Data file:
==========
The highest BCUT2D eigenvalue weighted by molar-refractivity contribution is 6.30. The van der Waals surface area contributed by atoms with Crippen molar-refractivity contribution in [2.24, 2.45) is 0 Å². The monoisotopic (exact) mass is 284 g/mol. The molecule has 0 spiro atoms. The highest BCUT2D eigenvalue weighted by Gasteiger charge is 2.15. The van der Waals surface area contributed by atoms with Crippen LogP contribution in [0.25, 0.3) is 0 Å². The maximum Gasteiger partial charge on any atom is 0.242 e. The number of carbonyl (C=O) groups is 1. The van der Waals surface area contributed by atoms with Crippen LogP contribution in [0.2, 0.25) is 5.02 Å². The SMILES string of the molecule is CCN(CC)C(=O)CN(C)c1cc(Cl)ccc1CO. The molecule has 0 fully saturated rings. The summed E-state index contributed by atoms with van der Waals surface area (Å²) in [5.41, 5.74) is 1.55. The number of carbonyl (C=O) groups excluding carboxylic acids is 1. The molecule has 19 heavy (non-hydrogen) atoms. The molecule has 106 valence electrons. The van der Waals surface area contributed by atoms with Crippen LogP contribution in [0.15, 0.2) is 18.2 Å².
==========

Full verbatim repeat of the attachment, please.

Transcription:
The highest BCUT2D eigenvalue weighted by molar-refractivity contribution is 6.30. The van der Waals surface area contributed by atoms with Crippen molar-refractivity contribution in [2.24, 2.45) is 0 Å². The monoisotopic (exact) mass is 284 g/mol. The molecule has 0 spiro atoms. The highest BCUT2D eigenvalue weighted by Gasteiger charge is 2.15. The van der Waals surface area contributed by atoms with Crippen LogP contribution in [0.25, 0.3) is 0 Å². The maximum Gasteiger partial charge on any atom is 0.242 e. The number of carbonyl (C=O) groups is 1. The van der Waals surface area contributed by atoms with Crippen LogP contribution in [0.2, 0.25) is 5.02 Å². The SMILES string of the molecule is CCN(CC)C(=O)CN(C)c1cc(Cl)ccc1CO. The molecule has 0 fully saturated rings. The summed E-state index contributed by atoms with van der Waals surface area (Å²) in [5.41, 5.74) is 1.55. The number of carbonyl (C=O) groups excluding carboxylic acids is 1. The molecule has 19 heavy (non-hydrogen) atoms. The molecule has 106 valence electrons. The van der Waals surface area contributed by atoms with Crippen LogP contribution in [0.15, 0.2) is 18.2 Å².